William Golding seized on that feeling of isolation when he wrote his trilogy, ‘To The Ends of The Earth”. He chose to set his story before modern communications made it possible for ship to talk to shore: in the early days of the nineteenth century.

Edmund Talbot is a young man with powerful connections. His influential godfather has secured him a job with the Governor of New South Wales, and he sets sail on a warship for Australia.

Anyone who knows Golding will see it coming: the unsettling of the roles of all on board. A clergyman, who might be expected to be among the professionals and gentlemen on any venture, is victimised mercilessly.

There might as well be no other people on the globe but these few, on the boat in the middle of an ocean; and values begin to revert to the survival of the fittest before our very eyes.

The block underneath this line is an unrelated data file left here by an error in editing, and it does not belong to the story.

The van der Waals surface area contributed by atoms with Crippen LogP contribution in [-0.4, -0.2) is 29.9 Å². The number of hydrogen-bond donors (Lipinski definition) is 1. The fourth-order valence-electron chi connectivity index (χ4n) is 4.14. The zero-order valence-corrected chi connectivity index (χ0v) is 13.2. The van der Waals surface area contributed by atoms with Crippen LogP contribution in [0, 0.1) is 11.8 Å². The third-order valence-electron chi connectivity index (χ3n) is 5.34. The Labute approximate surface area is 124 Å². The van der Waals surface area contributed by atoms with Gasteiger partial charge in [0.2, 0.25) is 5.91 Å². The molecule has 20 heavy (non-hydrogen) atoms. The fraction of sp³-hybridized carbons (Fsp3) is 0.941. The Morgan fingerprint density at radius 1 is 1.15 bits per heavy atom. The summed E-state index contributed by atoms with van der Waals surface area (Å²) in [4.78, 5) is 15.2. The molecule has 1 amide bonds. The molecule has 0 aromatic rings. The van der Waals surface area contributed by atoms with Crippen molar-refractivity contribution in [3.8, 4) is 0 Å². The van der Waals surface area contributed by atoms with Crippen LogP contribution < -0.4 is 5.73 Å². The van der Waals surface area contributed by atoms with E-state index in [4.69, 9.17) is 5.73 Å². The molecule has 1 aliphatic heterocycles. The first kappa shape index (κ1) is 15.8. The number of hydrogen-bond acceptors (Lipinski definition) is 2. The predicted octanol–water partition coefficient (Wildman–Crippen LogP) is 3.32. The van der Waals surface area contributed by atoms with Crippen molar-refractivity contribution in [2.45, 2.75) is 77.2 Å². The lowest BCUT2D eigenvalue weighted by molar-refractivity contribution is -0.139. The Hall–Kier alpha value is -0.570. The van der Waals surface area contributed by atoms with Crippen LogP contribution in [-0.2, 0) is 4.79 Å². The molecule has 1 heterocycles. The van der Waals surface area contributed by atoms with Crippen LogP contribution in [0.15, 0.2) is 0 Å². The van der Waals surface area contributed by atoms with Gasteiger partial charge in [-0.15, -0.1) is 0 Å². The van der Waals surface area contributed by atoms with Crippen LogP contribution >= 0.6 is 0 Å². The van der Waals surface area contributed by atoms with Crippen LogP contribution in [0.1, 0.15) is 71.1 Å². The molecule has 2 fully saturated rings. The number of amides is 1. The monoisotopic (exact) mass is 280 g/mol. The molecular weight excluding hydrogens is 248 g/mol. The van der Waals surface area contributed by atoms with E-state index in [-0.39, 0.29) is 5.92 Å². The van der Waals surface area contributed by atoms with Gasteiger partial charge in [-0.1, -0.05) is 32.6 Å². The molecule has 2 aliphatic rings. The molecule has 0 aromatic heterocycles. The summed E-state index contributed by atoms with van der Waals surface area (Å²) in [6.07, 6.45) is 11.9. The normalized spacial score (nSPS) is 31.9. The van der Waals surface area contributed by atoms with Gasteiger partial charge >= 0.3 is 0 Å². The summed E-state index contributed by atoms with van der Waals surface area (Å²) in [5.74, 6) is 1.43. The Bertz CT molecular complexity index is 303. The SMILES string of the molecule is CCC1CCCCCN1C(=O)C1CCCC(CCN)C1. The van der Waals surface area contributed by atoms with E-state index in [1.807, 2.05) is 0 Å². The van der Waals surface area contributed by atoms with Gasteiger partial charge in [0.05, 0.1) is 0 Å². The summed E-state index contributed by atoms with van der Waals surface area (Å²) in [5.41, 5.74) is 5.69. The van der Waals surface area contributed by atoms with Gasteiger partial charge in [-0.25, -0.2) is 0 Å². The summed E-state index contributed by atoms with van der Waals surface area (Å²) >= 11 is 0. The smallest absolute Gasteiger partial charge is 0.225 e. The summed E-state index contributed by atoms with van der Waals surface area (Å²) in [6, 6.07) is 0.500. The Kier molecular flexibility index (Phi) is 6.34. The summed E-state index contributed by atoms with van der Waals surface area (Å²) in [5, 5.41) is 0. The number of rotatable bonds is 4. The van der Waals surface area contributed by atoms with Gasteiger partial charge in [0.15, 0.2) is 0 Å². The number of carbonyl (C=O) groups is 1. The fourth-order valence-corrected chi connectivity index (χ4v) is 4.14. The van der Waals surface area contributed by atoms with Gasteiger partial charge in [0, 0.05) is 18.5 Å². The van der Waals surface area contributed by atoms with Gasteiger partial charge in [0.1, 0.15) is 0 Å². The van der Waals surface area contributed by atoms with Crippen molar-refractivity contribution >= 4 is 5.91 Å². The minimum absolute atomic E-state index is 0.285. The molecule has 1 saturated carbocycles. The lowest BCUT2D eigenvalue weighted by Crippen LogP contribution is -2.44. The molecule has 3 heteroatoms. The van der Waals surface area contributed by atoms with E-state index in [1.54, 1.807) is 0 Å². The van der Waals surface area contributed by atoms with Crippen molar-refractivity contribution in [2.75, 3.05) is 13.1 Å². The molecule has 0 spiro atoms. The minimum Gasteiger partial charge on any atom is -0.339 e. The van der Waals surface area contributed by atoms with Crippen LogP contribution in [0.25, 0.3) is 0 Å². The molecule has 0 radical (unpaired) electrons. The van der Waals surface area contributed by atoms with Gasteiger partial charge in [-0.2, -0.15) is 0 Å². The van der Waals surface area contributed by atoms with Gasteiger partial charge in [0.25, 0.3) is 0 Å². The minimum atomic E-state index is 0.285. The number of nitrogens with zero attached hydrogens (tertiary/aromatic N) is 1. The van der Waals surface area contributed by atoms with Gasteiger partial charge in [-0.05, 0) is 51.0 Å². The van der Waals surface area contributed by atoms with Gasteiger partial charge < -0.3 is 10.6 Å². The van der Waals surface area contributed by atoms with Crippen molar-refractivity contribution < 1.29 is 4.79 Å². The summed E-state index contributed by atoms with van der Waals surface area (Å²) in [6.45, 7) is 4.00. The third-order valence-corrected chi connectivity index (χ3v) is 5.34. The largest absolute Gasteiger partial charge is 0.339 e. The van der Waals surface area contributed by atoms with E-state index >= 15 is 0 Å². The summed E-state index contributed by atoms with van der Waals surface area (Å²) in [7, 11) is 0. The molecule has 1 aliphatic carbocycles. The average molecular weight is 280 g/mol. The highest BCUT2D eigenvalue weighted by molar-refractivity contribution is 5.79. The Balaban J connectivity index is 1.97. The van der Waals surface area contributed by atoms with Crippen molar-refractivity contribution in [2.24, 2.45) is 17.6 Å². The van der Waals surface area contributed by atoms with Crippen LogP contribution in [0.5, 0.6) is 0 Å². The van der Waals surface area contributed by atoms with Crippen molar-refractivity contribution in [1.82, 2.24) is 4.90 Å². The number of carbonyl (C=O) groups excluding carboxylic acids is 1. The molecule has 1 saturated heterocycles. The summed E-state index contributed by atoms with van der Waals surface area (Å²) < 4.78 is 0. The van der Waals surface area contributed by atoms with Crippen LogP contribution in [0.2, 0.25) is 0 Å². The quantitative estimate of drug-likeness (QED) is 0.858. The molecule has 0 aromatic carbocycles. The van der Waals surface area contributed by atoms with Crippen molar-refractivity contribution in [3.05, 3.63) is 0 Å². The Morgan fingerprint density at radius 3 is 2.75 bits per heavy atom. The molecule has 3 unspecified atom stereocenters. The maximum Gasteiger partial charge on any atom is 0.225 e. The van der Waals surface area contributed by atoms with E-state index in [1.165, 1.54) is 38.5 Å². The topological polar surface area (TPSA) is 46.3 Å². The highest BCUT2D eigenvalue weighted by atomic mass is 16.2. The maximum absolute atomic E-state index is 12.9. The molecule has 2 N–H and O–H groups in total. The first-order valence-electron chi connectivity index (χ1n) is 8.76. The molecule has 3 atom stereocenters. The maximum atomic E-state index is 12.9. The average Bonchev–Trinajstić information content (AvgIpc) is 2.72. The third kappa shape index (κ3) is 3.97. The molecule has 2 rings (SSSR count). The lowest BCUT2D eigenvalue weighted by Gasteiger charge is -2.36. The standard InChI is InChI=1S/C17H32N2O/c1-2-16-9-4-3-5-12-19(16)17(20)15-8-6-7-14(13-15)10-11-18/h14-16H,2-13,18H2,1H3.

Talbot is a gentleman, and the book is his journal: but he becomes increasingly concerned that his future employer should not see records which betray what happens to a group of civilised people when no-one is watching.

It’s very Golding. He does love to isolate his subjects, there, seemingly at the ends of the earth.

If Golding’s sea isolates, CS Lewis’s is a sea of signs and wonders. He takes a Narnian crew on a sea voyage of discovery in ‘The Voyage Of The Dawn Treader’; and while they encounter many astounding finds along the way, yet the last sea – the one before the edge of the flat earth of Lewis’s creation – holds the most delightful of surprises.